September 2009

Pitching, Pitching, Pitching (Updated)

What would the Giants look like in the post-season without Tim Lincecum? What about the Yankees if the A.J. Burnett they get is last month’s, not Monday night’s?

There is something bizarre about the rapidity with which the Giants had prized prospect (and the singularly named) Madison Bumgarner ready to go as soon as the news came down that Tim Lincecum would not pitch against the Padres Tuesday night. As late as Tuesday morning, newspapers in Eastern League cities had Bumgarner pitching the opening game of that circuit’s playoffs, Wednesday night, for the Connecticut Defenders. I know we have jets nowadays, and you could actually get from the Nutmeg State to SFO Airport in less than six weeks of stagecoach relays, but doesn’t it strike you that the Giants had to have had more of a hint that the incumbent Cy Young Winner’s back was acting up, than they’re letting on?
In turn, does that suggest that Lincecum is more hurt than they’re letting on? Certainly the reach to Bumgarner – the minors’ best pitching prospect even though he is barely two years removed from high school – implies that. To be fair, there was nobody on the active Giants’ roster this morning who had started a game in the majors this year (concurrent with Bumgarner’s promotion, Joe Martinez was summoned from Fresno, but Martinez pitched four innings on Saturday). Still, Madison Bumgarner, 3,000 miles away, does not sound like the likeliest emergency starter, even if you’re two games out in the wild card.
This update: as Bumgarner made his debut against the Padres, on the San Diego telecast, Mark Grant (who himself debuted as a 20-year old Giants starter before Bumgarner was born), offers an intriguing theory that uses the same evidence to reach the exact opposite conclusion. It’s not that Lincecum’s hurt, it’s that he’s just a little tired, and the rest could do him good for his next two starts, both against the Dodgers. I have to say Big Grant’s theory holds at least as much water as my own.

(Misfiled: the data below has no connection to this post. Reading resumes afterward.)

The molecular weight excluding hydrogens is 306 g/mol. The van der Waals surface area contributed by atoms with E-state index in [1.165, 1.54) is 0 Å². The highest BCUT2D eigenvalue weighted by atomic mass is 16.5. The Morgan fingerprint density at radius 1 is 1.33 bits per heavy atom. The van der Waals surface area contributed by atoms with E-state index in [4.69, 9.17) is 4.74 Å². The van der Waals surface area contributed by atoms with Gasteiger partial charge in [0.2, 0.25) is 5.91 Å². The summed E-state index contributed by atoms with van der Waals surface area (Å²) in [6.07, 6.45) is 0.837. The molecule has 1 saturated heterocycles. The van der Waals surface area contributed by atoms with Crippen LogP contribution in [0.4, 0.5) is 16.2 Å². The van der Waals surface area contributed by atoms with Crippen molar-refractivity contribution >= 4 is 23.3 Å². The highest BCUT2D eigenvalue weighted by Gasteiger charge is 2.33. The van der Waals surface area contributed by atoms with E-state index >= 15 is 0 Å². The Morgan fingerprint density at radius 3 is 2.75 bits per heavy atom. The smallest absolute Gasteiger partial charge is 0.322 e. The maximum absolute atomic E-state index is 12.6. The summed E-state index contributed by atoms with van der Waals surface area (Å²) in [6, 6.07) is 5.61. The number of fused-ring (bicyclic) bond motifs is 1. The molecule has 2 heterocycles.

Meantime the Yankees are breathing a little more deeply after A.J. Burnett’s solid work on Monday, though they are fully aware that their second most expensive free agent starter was on the ropes in the night game against the Rays until Andy Sonnanstine took him off it by giving up eight runs. Forget Jeter, Sabathia, Rivera, Teixeira and all the rest – Burnett might be the most pivotal figure in New York’s post-season hopes. If he is the lights-out pitcher of the spring and early summer the Yankees are the favorites in any post-season series. 
But if he’s not, the Yankee rotation is Sabathia and The Question Marks. Andy Pettitte has been successful but nearly as generous to the hitters as Burnett. The Yankees have meanwhile completely screwed up Joba Chamberlain. This leaves… Sergio Mitre? Somebody in the Bronx is likely regretting having not given Alfredo Aceves a more serious look as a starter.